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Bubble sort, sometimes referred to as sinking sort, is a simple sorting algorithm that repeatedly steps through the list to be sorted, compares each pair of adjacent items and swaps them if they are in the wrong order. The pass through the list is repeated until no swaps are needed, which indicates that the list is sorted. The algorithm, which is a comparison sort, is named for the way smaller or larger elements "bubble" to the top of the list. Although the algorithm is simple, it is too slow and impractical for most problems even when compared to insertion sort.[2] Bubble sort can be practical if the input is in mostly sorted order with some out-of-order elements nearly in position.

Bubble sort
Static visualization of bubble sort[1]
Class Sorting algorithm
Data structure Array
Worst-case performance О(n2) comparisons, О(n2) swaps
Best-case performance О(n) comparisons, О(1) swaps
Average performance О(n2) comparisons, О(n2) swaps
Worst-case space complexity auxiliary



An example of bubble sort. Starting from the beginning of the list, compare every adjacent pair, swap their position if they are not in the right order (the latter one is smaller than the former one). After each iteration, one less element (the last one) is needed to be compared until there are no more elements left to be compared.


Bubble sort has a worst-case and average complexity of О(n2), where n is the number of items being sorted. Most practical sorting algorithms have substantially better worst-case or average complexity, often O(n log n). Even other О(n2) sorting algorithms, such as insertion sort, generally run faster than bubble sort, and are no more complex. Therefore, bubble sort is not a practical sorting algorithm.

The only significant advantage that bubble sort has over most other algorithms, even quicksort, but not insertion sort, is that the ability to detect that the list is sorted efficiently is built into the algorithm. When the list is already sorted (best-case), the complexity of bubble sort is only O(n). By contrast, most other algorithms, even those with better average-case complexity, perform their entire sorting process on the set and thus are more complex. However, not only does insertion sort share this advantage, but it also performs better on a list that is substantially sorted (having a small number of inversions).

Bubble sort should be avoided in the case of large collections. It will not be efficient in the case of a reverse-ordered collection.

Rabbits and turtlesEdit

The distance and direction that elements must move during the sort determine bubble sort's performance because elements move in different directions at different speeds. An element that must move toward the end of the list can move quickly because it can take part in successive swaps. For example, the largest element in the list will win every swap, so it moves to its sorted position on the first pass even if it starts near the beginning. On the other hand, an element that must move toward the beginning of the list cannot move faster than one step per pass, so elements move toward the beginning very slowly. If the smallest element is at the end of the list, it will take n−1 passes to move it to the beginning. This has led to these types of elements being named rabbits and turtles, respectively, after the characters in Aesop's fable of The Tortoise and the Hare.

Various efforts have been made to eliminate turtles to improve upon the speed of bubble sort. Cocktail sort is a bi-directional bubble sort that goes from beginning to end, and then reverses itself, going end to beginning. It can move turtles fairly well, but it retains O(n2) worst-case complexity. Comb sort compares elements separated by large gaps, and can move turtles extremely quickly before proceeding to smaller and smaller gaps to smooth out the list. Its average speed is comparable to faster algorithms like quicksort.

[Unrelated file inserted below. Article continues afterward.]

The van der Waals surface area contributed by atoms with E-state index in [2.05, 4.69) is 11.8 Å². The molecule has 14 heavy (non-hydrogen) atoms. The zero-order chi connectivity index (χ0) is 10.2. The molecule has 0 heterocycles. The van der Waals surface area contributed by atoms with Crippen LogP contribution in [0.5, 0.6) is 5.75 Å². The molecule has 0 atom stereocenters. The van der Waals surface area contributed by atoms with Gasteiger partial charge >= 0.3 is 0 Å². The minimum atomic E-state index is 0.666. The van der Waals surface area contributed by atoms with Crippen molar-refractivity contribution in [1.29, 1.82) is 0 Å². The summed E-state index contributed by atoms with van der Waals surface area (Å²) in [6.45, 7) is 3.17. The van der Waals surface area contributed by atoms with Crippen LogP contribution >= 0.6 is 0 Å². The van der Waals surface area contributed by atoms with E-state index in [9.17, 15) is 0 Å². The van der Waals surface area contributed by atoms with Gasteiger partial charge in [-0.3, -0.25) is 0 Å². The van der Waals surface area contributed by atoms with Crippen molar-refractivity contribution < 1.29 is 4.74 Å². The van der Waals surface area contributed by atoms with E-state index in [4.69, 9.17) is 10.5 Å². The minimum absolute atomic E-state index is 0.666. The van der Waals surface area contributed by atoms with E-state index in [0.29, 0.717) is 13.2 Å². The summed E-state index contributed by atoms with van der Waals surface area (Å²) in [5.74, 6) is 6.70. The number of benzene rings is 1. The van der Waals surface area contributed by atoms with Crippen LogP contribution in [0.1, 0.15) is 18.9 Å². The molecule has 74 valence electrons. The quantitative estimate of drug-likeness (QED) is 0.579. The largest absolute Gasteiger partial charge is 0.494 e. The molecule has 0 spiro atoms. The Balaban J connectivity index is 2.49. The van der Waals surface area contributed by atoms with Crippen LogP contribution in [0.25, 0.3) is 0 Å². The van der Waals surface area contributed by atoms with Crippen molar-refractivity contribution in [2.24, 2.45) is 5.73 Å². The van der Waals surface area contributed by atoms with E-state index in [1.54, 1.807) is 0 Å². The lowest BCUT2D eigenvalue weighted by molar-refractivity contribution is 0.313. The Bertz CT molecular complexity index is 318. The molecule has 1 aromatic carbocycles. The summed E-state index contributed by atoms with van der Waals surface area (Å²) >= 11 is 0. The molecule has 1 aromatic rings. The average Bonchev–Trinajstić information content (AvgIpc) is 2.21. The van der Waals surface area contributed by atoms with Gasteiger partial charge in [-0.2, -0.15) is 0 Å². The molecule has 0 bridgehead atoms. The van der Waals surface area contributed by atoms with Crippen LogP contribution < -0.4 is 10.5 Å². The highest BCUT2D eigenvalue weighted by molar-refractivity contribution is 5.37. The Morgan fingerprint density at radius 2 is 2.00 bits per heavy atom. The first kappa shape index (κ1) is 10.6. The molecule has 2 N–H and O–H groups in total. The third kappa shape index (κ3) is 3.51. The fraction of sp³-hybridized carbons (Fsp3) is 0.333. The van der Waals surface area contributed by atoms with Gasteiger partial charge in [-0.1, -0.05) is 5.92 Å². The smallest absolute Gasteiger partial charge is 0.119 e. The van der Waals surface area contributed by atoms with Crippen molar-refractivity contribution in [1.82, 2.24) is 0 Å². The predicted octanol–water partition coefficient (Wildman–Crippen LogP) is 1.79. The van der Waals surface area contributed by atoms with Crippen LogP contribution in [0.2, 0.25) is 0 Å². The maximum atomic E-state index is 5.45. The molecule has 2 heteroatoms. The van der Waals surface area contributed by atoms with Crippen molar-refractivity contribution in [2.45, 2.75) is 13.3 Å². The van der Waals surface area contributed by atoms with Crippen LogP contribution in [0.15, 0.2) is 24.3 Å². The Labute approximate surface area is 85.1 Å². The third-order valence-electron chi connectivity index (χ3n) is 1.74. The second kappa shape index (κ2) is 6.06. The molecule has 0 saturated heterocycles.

Step-by-step exampleEdit

Let us take the array of numbers "5 1 4 2 8", and sort the array from lowest number to greatest number using bubble sort. In each step, elements written in bold are being compared. Three passes will be required.

First Pass

( 5 1 4 2 8 )   ( 1 5 4 2 8 ), Here, algorithm compares the first two elements, and swaps since 5 > 1.
( 1 5 4 2 8 )   ( 1 4 5 2 8 ), Swap since 5 > 4
( 1 4 5 2 8 )   ( 1 4 2 5 8 ), Swap since 5 > 2
( 1 4 2 5 8 )   ( 1 4 2 5 8 ), Now, since these elements are already in order (5 > 8), algorithm does not swap them.

Second Pass

( 1 4 2 5 8 )   ( 1 4 2 5 8 )
( 1 4 2 5 8 )   ( 1 2 4 5 8 ), Swap since 4 > 2
( 1 2 4 5 8 )   ( 1 2 4 5 8 )
( 1 2 4 5 8 )   ( 1 2 4 5 8 )
Now, the array is already sorted, but the algorithm does not know if it is completed. The algorithm needs one whole pass without any swap to know it is sorted.

Third Pass

( 1 2 4 5 8 )   ( 1 2 4 5 8 )
( 1 2 4 5 8 )   ( 1 2 4 5 8 )
( 1 2 4 5 8 )   ( 1 2 4 5 8 )
( 1 2 4 5 8 )   ( 1 2 4 5 8 )


Pseudocode implementationEdit

The algorithm can be expressed as (0-based array):

procedure bubbleSort( A : list of sortable items )
    n = length(A)
        swapped = false
        for i = 1 to n-1 inclusive do
            /* if this pair is out of order */
            if A[i-1] > A[i] then
                /* swap them and remember something changed */
                swap( A[i-1], A[i] )
                swapped = true
            end if
        end for
    until not swapped
end procedure

Optimizing bubble sortEdit

The bubble sort algorithm can be easily optimized by observing that the n-th pass finds the n-th largest element and puts it into its final place. So, the inner loop can avoid looking at the last n − 1 items when running for the n-th time:

procedure bubbleSort( A : list of sortable items )
    n = length(A)
        swapped = true
        for i = 1 to n-1 inclusive do
            if A[i-1] > A[i] then
                swap(A[i-1], A[i])
                swapped = False
            end if
        end for
        n = n - 1
    until swapped
end procedure